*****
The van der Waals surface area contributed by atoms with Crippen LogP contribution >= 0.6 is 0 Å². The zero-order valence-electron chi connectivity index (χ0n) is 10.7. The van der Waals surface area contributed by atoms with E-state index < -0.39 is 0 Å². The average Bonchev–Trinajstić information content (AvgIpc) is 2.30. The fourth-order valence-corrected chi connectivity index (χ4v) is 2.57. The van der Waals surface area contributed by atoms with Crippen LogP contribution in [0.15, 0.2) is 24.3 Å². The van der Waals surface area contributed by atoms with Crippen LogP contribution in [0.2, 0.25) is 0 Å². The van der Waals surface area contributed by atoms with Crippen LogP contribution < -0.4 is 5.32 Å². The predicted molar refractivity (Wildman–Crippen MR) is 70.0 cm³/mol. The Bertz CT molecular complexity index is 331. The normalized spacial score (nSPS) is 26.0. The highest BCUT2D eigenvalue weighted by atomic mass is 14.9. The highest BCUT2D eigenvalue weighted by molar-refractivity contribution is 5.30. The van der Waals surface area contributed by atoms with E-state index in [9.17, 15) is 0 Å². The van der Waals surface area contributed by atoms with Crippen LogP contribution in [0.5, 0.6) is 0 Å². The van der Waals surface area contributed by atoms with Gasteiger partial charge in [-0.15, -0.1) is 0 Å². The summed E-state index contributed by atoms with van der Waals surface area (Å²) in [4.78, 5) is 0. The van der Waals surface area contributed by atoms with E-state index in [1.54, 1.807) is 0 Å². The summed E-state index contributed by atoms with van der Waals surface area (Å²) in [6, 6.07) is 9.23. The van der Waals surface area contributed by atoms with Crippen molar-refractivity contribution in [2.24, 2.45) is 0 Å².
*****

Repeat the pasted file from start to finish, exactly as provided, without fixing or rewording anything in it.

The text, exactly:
The van der Waals surface area contributed by atoms with Crippen LogP contribution >= 0.6 is 0 Å². The zero-order valence-electron chi connectivity index (χ0n) is 10.7. The van der Waals surface area contributed by atoms with E-state index < -0.39 is 0 Å². The average Bonchev–Trinajstić information content (AvgIpc) is 2.30. The fourth-order valence-corrected chi connectivity index (χ4v) is 2.57. The van der Waals surface area contributed by atoms with Crippen LogP contribution in [0.15, 0.2) is 24.3 Å². The van der Waals surface area contributed by atoms with Crippen LogP contribution in [0.2, 0.25) is 0 Å². The van der Waals surface area contributed by atoms with Crippen LogP contribution < -0.4 is 5.32 Å². The predicted molar refractivity (Wildman–Crippen MR) is 70.0 cm³/mol. The Bertz CT molecular complexity index is 331. The normalized spacial score (nSPS) is 26.0. The highest BCUT2D eigenvalue weighted by atomic mass is 14.9. The highest BCUT2D eigenvalue weighted by molar-refractivity contribution is 5.30. The van der Waals surface area contributed by atoms with E-state index in [9.17, 15) is 0 Å². The van der Waals surface area contributed by atoms with Crippen LogP contribution in [0.5, 0.6) is 0 Å². The van der Waals surface area contributed by atoms with Gasteiger partial charge in [-0.15, -0.1) is 0 Å². The summed E-state index contributed by atoms with van der Waals surface area (Å²) in [4.78, 5) is 0. The van der Waals surface area contributed by atoms with E-state index in [1.54, 1.807) is 0 Å². The summed E-state index contributed by atoms with van der Waals surface area (Å²) in [6, 6.07) is 9.23. The van der Waals surface area contributed by atoms with Crippen molar-refractivity contribution in [2.24, 2.45) is 0 Å².